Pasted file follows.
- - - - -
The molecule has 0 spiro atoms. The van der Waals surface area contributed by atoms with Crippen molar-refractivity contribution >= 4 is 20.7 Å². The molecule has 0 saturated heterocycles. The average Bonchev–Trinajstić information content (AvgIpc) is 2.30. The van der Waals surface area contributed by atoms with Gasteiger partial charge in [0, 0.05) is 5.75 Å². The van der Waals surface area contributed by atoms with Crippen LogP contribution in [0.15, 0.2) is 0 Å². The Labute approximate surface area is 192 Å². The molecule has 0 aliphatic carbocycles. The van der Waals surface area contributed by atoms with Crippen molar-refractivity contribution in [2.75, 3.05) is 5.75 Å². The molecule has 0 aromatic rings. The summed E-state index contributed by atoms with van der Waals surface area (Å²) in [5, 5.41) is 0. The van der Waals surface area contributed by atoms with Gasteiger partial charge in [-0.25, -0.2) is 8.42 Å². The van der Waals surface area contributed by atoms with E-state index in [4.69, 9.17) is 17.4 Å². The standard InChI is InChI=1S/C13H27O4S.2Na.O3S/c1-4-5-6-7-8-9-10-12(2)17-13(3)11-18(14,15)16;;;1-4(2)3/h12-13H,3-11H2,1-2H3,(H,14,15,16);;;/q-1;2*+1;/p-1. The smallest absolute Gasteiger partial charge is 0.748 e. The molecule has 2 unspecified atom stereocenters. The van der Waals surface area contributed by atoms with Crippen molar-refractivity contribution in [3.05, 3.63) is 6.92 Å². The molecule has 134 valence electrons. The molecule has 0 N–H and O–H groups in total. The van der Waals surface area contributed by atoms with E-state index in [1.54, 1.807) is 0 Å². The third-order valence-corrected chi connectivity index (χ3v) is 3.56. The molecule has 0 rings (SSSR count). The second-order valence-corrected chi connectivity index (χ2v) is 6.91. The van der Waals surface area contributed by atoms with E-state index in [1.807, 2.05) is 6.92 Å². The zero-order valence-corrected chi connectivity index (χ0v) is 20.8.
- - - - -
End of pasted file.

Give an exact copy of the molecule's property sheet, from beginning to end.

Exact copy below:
The molecule has 0 spiro atoms. The van der Waals surface area contributed by atoms with Crippen molar-refractivity contribution >= 4 is 20.7 Å². The molecule has 0 saturated heterocycles. The average Bonchev–Trinajstić information content (AvgIpc) is 2.30. The van der Waals surface area contributed by atoms with Gasteiger partial charge in [0, 0.05) is 5.75 Å². The van der Waals surface area contributed by atoms with Crippen LogP contribution in [0.15, 0.2) is 0 Å². The Labute approximate surface area is 192 Å². The molecule has 0 aliphatic carbocycles. The van der Waals surface area contributed by atoms with Crippen molar-refractivity contribution in [2.75, 3.05) is 5.75 Å². The molecule has 0 aromatic rings. The summed E-state index contributed by atoms with van der Waals surface area (Å²) in [5, 5.41) is 0. The van der Waals surface area contributed by atoms with Gasteiger partial charge in [-0.25, -0.2) is 8.42 Å². The van der Waals surface area contributed by atoms with E-state index in [4.69, 9.17) is 17.4 Å². The standard InChI is InChI=1S/C13H27O4S.2Na.O3S/c1-4-5-6-7-8-9-10-12(2)17-13(3)11-18(14,15)16;;;1-4(2)3/h12-13H,3-11H2,1-2H3,(H,14,15,16);;;/q-1;2*+1;/p-1. The smallest absolute Gasteiger partial charge is 0.748 e. The molecule has 2 unspecified atom stereocenters. The van der Waals surface area contributed by atoms with Crippen molar-refractivity contribution in [3.05, 3.63) is 6.92 Å². The molecule has 134 valence electrons. The molecule has 0 N–H and O–H groups in total. The van der Waals surface area contributed by atoms with E-state index in [1.54, 1.807) is 0 Å². The third-order valence-corrected chi connectivity index (χ3v) is 3.56. The molecule has 0 rings (SSSR count). The second-order valence-corrected chi connectivity index (χ2v) is 6.91. The van der Waals surface area contributed by atoms with E-state index in [1.807, 2.05) is 6.92 Å². The zero-order valence-corrected chi connectivity index (χ0v) is 20.8.